I may be a romantic, but I believe we could be not only happier, but more intelligent with fewer modern conveniences. Having to remember and practice knowledge rather than rely on the information superhighway may build a stronger, more adaptable, brain. In the book Thinking: the new science of decision-making, problem-solving and prediction edited by John Brockman, there is an essay that theorizes getting all of our information from the internet causes our brains to specialize, forming neurological superhighways. Brockman has also compiled a book of essays called, How is the Internet Changing the Way You Think? I’ve only read the reviews but it sounds as though there are nuanced arguments both in favour of this great thought experiment and against the internet’s distracting and narcissism-feeding qualities. If you want a more sophisticated argument read those books. Based on my experience, and without getting all apocalyptic, having to work a little harder to get information forms new and unexpected connections – I now see it as an adventure rather than an inconvenience – and regardless of what the future holds for civilization, this can only be a good thing.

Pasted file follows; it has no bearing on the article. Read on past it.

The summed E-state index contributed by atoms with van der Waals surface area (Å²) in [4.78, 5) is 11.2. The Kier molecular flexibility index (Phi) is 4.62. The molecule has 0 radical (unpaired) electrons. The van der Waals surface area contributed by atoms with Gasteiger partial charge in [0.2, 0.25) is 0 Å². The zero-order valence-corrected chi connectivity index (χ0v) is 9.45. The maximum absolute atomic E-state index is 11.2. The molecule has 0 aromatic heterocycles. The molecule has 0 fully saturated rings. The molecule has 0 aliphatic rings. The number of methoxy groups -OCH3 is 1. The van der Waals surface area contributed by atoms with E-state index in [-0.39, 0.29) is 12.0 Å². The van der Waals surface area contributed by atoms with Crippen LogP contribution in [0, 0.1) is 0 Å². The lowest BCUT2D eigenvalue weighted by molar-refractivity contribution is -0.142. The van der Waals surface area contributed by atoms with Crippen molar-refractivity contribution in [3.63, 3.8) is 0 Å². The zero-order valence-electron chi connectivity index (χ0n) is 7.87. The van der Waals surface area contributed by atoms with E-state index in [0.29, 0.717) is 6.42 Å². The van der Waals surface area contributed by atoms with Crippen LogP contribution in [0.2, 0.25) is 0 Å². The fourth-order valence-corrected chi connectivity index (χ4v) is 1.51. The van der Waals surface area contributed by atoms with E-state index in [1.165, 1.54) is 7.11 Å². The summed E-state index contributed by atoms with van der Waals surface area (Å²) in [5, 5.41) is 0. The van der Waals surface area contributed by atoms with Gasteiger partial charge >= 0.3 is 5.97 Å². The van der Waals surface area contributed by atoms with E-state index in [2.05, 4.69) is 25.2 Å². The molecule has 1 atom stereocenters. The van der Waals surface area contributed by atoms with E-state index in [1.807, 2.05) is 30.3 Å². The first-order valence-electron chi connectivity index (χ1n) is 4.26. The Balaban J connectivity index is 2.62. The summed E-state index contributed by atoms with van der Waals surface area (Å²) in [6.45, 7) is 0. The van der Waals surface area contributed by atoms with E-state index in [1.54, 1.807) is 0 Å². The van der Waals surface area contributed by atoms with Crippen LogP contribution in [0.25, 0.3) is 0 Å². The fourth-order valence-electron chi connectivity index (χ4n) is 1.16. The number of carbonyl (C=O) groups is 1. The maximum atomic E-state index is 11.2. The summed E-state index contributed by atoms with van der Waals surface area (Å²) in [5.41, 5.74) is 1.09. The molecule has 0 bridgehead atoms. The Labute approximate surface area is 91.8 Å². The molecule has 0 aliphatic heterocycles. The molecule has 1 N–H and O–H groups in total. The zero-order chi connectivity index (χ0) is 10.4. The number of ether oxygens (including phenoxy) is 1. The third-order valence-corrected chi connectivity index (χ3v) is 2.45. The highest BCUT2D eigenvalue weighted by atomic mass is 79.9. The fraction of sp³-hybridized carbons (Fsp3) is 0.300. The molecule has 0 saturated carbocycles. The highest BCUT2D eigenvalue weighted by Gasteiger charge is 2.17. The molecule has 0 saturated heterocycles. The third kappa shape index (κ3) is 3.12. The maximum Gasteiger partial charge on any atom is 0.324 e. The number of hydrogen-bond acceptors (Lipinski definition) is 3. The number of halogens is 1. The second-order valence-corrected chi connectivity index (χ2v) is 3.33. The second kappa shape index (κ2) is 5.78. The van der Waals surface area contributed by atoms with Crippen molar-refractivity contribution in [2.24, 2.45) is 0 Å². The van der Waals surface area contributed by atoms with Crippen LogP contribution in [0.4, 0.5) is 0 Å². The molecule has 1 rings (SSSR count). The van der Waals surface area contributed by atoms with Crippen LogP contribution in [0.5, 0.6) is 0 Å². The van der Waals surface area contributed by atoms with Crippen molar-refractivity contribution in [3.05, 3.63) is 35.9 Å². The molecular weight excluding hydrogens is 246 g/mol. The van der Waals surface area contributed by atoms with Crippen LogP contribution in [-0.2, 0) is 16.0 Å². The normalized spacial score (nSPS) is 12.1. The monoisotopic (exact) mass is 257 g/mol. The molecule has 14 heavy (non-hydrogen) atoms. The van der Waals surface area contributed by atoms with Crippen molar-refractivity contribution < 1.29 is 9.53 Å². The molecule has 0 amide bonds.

If you think I’m a hypocrite for posting this article, ranting about how great it is to go off the internet, on the internet, I implore you to see this as a compromise. I’m not an analogue girl in a digital world. I experience a myriad of awesome benefits from the internet and I’m a big fan. I’ve just changed my own game. I never got a data plan for my phone because I doubted my strength to resist the constant urge. Turning off the internet at home was a solution to spending too much time on the internet and the result is more space and time in my home life to feed my yearnings for creativity and connection.
I still feel the urge of internet dependency creep up inside me, but more often now I don’t feed that demon. When I think through the effort involved in leaving the house to go to a cafe or the library it doesn’t always seem worth it. If it’s really important there are dozens of places nearby that I can go, but oftentimes I realize it’s neither urgent nor necessary. I keep a list of things to look up and people to communicate with. My online office hours are strictly defined by the time I have, or wish to spend, away from home. The world waits.
I’m not saying everyone should necessarily quit the internet at home, but perhaps you’ve read this far because you can relate to the problems Dan and I were having. If you are searching for some relief from constant suffering, I mean surfing, I highly recommend taking the wire out of wireless internet. There is actually very little to lose. If you don’t like it, your ex-provider will gladly take you back. And, did I mention that we save $50 a month? If I had to though, I’d pay for this internet-free home life. Becoming sufficiently attentive to my life is worth it.